J.P. Grasser


for my sister


It might have been some divine intervention,
            though I’m not rightly equipped to answer

a question so complex. Our origins are the same,
            sister. Our origin is wholly singular. Fertility drugs

made us, all or nothing, and neither you nor I
            would have existed without them. We depended

on each other. Our mother’s fallopian tubes
            were occluded, cervix slanted. The best treatment,

even, had low chances. Then we were conceived
            on Friday the 13th. All disbelief. Four weeks in,

the doctors said one heartbeat had disappeared
            altogether. Mine? They said it might be twin blight,

though she’d only heard the word used for sick
            elm trees on the farm, in Nebraska, unreachable

from the clinic. I might’ve vanished, been absorbed
            into you and reborn as the sixth finger of your hand,

or an echo, a partial figure protruding from a thigh.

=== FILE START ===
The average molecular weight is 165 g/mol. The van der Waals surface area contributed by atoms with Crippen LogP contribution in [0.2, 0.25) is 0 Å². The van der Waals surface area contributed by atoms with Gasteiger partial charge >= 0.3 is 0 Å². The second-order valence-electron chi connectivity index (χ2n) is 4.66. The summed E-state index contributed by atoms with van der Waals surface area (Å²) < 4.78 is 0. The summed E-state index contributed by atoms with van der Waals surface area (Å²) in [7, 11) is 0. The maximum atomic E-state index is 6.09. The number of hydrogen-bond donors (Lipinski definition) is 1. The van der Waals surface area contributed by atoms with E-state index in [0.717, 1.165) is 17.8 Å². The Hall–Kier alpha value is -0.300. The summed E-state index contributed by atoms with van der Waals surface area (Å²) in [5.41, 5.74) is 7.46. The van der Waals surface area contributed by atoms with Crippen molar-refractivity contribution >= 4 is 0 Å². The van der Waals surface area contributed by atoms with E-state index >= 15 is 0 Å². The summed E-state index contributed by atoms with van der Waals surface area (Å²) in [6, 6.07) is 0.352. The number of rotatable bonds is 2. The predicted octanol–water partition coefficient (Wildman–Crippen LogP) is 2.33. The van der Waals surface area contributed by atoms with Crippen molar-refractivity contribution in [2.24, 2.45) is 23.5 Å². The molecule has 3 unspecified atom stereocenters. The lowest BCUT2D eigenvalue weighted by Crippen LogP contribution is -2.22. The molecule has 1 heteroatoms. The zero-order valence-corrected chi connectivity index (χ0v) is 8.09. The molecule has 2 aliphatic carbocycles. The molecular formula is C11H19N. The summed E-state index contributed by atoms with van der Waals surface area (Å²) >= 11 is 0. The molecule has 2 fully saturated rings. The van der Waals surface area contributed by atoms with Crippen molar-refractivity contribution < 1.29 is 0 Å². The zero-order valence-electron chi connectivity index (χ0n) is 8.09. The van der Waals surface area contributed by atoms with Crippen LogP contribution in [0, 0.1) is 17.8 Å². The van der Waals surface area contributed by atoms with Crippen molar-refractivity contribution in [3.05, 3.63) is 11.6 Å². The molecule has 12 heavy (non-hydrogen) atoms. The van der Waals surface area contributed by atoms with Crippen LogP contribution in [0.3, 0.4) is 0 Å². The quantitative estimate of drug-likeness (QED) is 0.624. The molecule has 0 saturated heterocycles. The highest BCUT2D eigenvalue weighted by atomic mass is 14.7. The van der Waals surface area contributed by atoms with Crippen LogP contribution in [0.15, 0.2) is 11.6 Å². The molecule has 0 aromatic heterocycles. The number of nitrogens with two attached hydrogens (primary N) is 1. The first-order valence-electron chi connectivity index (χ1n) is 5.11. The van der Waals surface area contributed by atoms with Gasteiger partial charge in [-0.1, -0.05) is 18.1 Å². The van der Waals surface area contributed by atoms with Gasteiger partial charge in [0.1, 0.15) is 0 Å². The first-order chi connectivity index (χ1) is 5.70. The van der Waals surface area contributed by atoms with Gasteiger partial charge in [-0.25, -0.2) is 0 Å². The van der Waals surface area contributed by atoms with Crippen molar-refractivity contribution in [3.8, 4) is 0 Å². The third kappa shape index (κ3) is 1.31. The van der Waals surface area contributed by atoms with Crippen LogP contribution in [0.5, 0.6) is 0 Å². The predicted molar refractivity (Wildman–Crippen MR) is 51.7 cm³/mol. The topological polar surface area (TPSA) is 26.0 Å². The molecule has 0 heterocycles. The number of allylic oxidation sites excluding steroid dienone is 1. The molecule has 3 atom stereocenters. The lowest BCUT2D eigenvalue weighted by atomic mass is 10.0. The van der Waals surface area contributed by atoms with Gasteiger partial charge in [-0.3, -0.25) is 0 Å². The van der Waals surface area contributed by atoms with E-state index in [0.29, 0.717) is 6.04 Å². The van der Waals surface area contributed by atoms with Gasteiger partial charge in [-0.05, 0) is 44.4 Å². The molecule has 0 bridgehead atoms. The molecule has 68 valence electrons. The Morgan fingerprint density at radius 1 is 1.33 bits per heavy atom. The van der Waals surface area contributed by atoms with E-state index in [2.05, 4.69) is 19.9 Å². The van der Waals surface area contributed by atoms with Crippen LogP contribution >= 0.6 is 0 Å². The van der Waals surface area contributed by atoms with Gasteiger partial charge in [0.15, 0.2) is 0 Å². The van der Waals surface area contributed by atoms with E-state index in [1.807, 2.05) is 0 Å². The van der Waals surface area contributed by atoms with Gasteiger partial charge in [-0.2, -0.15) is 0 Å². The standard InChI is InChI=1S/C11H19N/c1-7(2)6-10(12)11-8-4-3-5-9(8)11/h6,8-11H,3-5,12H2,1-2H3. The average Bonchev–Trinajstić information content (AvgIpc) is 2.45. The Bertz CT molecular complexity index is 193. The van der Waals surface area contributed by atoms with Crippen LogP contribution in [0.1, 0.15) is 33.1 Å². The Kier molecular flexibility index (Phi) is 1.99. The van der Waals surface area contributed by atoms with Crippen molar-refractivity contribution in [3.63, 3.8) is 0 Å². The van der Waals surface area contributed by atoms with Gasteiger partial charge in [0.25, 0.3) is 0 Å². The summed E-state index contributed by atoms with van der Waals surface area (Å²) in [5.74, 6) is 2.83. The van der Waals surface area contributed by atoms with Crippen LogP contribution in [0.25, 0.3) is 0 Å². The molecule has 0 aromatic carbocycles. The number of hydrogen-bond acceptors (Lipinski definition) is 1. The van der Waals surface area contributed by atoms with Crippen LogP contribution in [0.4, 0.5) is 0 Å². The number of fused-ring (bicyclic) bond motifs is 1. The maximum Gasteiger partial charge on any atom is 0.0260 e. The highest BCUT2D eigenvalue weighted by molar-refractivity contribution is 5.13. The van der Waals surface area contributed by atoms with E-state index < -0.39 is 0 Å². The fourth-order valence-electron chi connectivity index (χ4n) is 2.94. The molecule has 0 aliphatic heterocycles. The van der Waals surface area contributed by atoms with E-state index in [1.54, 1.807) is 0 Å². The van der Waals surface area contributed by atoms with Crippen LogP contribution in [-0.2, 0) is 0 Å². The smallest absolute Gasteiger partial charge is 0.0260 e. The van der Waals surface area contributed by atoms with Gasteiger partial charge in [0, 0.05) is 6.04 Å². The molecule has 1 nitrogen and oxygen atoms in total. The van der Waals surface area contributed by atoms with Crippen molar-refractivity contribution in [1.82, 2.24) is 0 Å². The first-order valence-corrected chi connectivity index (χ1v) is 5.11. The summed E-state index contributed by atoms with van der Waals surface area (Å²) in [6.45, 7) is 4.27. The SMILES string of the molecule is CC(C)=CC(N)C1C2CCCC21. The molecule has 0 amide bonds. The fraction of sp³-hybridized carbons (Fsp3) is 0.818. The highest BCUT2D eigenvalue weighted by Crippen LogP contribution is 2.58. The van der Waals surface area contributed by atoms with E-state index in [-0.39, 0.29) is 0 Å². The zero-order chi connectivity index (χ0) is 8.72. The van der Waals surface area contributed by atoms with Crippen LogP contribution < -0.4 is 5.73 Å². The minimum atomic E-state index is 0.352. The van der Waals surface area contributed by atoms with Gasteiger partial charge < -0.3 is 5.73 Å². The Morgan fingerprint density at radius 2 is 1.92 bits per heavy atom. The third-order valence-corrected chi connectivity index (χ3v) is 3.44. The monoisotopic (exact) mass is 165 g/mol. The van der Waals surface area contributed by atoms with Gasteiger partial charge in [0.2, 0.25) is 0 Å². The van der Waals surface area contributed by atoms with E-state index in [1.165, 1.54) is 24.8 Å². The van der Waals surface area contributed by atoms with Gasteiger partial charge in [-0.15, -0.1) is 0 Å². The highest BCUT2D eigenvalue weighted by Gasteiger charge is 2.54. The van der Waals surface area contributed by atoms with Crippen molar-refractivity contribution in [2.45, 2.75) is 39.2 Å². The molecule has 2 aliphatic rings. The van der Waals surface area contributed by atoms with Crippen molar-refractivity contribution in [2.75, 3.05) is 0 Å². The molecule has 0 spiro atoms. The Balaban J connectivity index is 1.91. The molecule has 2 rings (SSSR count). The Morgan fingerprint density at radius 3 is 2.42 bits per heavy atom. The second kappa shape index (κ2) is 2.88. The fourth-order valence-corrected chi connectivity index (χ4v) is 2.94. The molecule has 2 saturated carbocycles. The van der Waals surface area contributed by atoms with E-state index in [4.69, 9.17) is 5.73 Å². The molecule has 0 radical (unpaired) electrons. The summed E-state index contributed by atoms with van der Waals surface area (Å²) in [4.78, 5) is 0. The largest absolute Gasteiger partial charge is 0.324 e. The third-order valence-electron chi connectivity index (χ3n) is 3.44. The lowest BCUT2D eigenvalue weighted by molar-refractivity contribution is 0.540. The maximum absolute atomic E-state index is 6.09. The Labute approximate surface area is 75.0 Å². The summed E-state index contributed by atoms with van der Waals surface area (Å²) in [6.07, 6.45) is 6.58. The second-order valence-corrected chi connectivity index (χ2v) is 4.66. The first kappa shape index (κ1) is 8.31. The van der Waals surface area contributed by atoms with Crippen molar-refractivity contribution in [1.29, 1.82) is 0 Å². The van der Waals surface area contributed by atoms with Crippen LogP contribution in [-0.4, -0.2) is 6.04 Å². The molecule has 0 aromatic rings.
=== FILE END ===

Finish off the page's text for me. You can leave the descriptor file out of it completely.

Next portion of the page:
Or else each of my fibers pressed by your new growth

into a parchment-like disc at the base of her womb.
            Mother went home. And then, somehow, weeks later,

we were alive again, and born double on the 26th.
            Barely believable arithmetic, but it’s true. You are far

away as I am rereading about the oracles at Delphi,
            about the Egyptian papyrus scrolls, black soot ink

put into new geometries, slabs pulled by cords,
            stacked up, where light does not come in slants,

but washes, or else grows up from the river itself,
            to be tended, and without which there is nothing.